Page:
Born in Lombardy, Polidoro da Caravaggio moved to Rome around 1515 and became one of Raphael’s most influential and distinctive pupils. After Raphael's death in 1520, he worked primarily on a series of frescoes on the façades of Roman palazzi and by 1527 he left Rome for Naples. A year later he moved to Sicily and played an essential part in spreading the vocabulary of the High Renaissance in Southern Italy. Most of his painted works having been lost, his highly personal style and figural language is seen clearly in drawings, such as the present example, a rare surviving work from his late period in Sicily. Executed in the 1530s, possibly before 1535, during his stay in Messina, the drawing shows Saint Mark – accompanied by a lion, behind him – adored by two Franciscan or Dominican friars kneeled on an altar. Clustered within a richly decorated architectural setting, the composition is further framed by a frieze (only half finished) decorated with putti and antique motifs.
The sheet was initially drawn in black chalk, still visible in several pentimenti, as in the profile of the bearded man at right. Polidoro then emphasized the sculptural presence of the figural group at center with passages of brown wash and fine highlights of white gouache, spread on the figures and their draperies with the tip of the brush. Closely resembling the chiaroscuro effect of his frescoed façades, this detailed technique was similarly adopted by Polidoro on a number of drawings, including a design on blue paper, The Betrayal of Christ executed ca. 1525 for Valerio Belli's rock-crystal plaque in the Vatican (Royal Library, Windsor Castle, inv. RCIN 990050; see M. Clayton, Raphael and His Circle: Drawings from Windsor Castle, exhib. cat., The Queen's Gallery, London, and elsewhere, 1999, no. 61, ill.). While the statuesque pose of the bearded Saint Mark was tested in an earlier drawing in the Louvre, dating to his stay in Naples (inv. 6111; D. Cordellier, Polidoro da Caravaggio, Milan, 2007, no. 34, ill.), the dense handling of this sheet finds its closest comparison in his drawings for The Transfiguration, a panel once in Santa Maria del Carmine, Messina (P. L. de Castris, Polidoro da Caravaggio fra Napoli e Messina, Naples, 1988, pp. 103-14, ill.).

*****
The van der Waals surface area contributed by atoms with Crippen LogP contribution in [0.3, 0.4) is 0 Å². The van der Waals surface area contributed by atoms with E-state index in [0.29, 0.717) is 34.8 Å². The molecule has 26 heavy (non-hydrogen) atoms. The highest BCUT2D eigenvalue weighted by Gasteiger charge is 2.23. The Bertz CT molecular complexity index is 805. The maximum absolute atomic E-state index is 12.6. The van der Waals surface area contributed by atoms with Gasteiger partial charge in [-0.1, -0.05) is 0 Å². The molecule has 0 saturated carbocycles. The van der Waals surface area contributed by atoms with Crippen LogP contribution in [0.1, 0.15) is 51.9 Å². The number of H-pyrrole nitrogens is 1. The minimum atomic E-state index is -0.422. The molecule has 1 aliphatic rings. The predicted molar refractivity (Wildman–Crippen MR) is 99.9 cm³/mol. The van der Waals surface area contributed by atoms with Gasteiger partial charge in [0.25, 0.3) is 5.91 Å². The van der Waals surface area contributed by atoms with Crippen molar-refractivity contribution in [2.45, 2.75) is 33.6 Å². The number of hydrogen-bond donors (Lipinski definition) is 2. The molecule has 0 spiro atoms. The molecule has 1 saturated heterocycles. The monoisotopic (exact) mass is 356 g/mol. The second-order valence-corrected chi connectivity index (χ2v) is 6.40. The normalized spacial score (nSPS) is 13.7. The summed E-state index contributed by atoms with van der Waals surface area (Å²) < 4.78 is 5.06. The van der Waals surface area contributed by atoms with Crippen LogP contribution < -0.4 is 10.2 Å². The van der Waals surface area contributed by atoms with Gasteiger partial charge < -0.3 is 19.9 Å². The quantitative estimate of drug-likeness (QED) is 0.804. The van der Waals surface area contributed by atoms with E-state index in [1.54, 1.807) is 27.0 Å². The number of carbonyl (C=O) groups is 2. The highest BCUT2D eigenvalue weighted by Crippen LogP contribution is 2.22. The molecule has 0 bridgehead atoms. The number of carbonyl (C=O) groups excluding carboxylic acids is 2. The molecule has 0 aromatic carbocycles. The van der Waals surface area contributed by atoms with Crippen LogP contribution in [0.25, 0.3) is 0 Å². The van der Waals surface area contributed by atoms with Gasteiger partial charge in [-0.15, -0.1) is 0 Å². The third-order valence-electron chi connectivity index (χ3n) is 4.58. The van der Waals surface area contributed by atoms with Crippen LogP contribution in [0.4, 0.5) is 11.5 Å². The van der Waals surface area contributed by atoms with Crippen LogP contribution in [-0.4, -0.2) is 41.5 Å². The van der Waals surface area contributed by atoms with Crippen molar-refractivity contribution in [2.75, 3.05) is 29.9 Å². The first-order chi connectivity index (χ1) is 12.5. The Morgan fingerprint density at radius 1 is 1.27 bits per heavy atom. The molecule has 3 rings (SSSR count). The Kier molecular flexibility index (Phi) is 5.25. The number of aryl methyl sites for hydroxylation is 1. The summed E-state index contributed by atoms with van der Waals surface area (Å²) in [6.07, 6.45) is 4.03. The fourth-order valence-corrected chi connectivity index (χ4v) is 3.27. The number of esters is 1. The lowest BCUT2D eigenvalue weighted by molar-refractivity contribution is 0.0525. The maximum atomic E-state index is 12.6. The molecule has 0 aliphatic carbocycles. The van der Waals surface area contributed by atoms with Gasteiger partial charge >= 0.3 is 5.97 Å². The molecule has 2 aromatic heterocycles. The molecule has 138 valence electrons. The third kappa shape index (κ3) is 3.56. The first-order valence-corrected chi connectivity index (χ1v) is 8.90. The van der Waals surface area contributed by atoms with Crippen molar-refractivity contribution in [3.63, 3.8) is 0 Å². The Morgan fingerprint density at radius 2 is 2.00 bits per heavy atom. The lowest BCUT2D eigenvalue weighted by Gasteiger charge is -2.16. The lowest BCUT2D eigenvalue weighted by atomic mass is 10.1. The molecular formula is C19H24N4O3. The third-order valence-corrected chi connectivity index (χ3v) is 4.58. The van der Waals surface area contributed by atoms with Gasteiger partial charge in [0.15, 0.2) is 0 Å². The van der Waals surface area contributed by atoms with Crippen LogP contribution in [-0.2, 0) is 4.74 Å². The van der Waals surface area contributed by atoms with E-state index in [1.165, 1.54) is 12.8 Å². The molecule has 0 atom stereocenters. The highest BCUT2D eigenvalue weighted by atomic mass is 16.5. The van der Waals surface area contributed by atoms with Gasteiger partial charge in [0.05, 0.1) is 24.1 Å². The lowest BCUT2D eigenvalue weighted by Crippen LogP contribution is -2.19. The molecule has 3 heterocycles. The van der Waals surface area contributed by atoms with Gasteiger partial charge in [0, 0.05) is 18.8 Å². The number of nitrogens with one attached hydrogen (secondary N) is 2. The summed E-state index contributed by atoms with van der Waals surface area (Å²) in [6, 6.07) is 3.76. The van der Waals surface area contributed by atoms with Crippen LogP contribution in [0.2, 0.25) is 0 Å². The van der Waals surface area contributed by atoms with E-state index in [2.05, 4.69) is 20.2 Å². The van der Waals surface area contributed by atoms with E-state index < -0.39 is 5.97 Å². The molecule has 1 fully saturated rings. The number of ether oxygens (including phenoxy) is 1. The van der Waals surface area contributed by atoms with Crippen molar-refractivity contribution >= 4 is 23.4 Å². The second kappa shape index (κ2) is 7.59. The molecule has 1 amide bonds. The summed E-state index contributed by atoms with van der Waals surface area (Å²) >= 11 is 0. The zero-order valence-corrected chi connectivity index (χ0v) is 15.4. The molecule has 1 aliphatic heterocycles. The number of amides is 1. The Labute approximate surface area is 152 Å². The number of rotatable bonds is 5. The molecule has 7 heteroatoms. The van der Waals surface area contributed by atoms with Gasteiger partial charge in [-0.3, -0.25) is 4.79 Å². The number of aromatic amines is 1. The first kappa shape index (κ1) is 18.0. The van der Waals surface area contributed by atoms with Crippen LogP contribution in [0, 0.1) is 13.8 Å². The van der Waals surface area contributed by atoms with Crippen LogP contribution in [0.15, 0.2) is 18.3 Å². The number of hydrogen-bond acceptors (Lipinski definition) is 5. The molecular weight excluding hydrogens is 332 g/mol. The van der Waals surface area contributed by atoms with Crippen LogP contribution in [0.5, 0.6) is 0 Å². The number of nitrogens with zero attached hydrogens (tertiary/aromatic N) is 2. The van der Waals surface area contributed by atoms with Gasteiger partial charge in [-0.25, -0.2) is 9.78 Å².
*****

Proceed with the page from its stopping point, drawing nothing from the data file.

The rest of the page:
As first argued by de Castris (op. cit.), this drawing must have been intended as a near definitive design for a processional banner or a gonfalone for a confraternity in Messina. The bold decorative border framing the figural scene appears particularly apt for such an object, usually less expensive and faster to paint than a panel altarpiece. The devotional and charitable character of its iconography might connect the drawing to the Church of Saint Mark the Evangelist in Messina, which was originally connected to a hospital run by Dominican friars, as appointed by Pope Clement V in 1311.
We are grateful to Pierluigi Leone de Castris and David Franklin for confirming the attribution to Polidoro da Caravaggio based on direct inspection and digital photographs, respectively.